On an abandoned farm on the outskirts of Vancouver B.C., we found paranormal detectives Fox Mulder (Duchovny) and Dana Scully (Anderson) investigating the curious case of a possible alien abductee (played by Annet Mahendru of The Americans) at the behest of a most curious ally, the host of a conservative talk show (Community’s Joel McHale). Of course, the last time we saw our heroes (the 2008 feature film The X-Files: I Want To Believe), Mulder and Scully were out of the bizarre-adventures business. He was living on the fringe, she was a doctor working at a Catholic hospital; they were sometimes lovers who just wanted the weird world to leave them alone. Much has changed for them since then.
“Mulder’s not in a great place,” says Duchovny, looking shabby in gray tee, shoes without shoelaces, and much stubble. “He’s wearing bad jeans, so you can just extrapolate from my wardrobe. He’s in a dark, dark place.”
Scully’s looking more put-together in a skirt suit and high heels. “I like where we find Mulder and Scully in their relationship,” says Anderson, adding that she’s equally engaged by the political resonance of the story Chris Carter has conceived for the revival. “I also like the area of zeitgeist that we step in to. It’s on point and raises some very interesting issues. And question marks.”
Carter — whose original series tapped into the anxious strains of 1990s culture — says the new series is inspired by new century concerns. “The X-Files ended right after 9/11,” says Carter. “A lot has happened since then. A lot of rollback of rights and liberties in the name of our protection. We’re being spied on now, we’re being lied to — all things that, for me, remind me of when I grew up, which was right around Watergate. I think we’re in similar and much more dire times right now.”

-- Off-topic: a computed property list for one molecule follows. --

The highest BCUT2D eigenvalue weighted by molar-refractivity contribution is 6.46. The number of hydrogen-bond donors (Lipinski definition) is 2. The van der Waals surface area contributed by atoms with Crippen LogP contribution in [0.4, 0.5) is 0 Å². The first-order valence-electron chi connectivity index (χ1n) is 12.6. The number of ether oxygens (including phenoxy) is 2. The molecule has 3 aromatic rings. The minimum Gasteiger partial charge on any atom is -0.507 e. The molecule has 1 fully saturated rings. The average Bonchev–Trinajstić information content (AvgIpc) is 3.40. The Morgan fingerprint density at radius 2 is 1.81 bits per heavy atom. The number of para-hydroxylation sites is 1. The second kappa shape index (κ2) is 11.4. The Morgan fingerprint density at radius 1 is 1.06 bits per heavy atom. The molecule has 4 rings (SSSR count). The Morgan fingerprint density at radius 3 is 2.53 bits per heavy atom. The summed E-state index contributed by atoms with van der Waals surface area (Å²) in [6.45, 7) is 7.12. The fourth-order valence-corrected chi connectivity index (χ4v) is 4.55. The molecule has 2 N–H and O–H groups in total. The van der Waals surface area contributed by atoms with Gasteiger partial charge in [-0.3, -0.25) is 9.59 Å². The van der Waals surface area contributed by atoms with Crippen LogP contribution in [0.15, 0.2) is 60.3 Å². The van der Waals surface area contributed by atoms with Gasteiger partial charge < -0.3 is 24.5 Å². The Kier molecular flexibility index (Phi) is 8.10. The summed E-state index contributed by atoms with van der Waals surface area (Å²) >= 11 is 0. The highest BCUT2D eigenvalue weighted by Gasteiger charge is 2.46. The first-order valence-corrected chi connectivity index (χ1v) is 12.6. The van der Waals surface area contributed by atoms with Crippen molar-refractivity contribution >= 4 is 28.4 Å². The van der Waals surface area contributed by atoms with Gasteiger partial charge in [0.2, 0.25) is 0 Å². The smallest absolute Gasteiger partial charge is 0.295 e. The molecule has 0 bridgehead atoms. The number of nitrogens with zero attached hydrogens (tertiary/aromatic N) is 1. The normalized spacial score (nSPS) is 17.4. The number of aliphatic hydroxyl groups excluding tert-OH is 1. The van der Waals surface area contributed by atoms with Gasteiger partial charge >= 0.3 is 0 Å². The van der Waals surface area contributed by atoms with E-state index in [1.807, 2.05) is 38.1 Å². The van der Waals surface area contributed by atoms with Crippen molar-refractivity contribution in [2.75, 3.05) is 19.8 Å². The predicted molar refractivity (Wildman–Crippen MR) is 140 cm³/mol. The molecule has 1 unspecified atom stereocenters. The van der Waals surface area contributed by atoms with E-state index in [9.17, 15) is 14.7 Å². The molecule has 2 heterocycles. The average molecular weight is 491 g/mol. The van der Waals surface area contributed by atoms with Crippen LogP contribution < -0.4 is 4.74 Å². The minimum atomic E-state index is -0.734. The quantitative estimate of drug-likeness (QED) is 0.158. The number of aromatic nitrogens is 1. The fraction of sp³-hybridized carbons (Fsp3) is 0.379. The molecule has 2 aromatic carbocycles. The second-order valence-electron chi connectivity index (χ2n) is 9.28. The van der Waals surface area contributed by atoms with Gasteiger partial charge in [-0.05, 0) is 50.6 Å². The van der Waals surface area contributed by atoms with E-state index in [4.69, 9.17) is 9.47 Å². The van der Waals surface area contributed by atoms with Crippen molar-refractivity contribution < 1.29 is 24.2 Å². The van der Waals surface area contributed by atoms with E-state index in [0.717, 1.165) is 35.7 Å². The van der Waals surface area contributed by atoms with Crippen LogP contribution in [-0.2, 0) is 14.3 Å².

The new X-Files isn’t all scary political allegory. In addition to a hot take on the show’s conspiracy mythology, fans will get monster-of-the-week episodes from Carter and three other key writers from the original series, James Wong, Glen Morgan, and Darin Morgan, whose inspired, idiosyncratic scripts from back in the day (“Clyde Bruckman’s Final Repose”; “Jose Chung’s ‘From Outer Space’”) earned him a cult following. The title of his revival offering: “Mulder and Scully Meet The Were-Man.” And sorry, internet, but you’re wrong: The second episode, entitled “Home Again,” won’t be a sequel to the infamously queasy horror opus “Home,” a lunatic love story about deformed, inbred children and the limbless mother they keep under their bed.
While you can expect to see some old faces (including Mitch Pileggi as FBI boss Skinner and William B. Davis as the nefarious Cigarette Smoking Man), don’t expect to see the same old monsters. “We’re not going to reboot any of the old favorites, although it was something we all thought about,” says Carter. “These are all brand new stories. We hope to scare you in brand new ways.”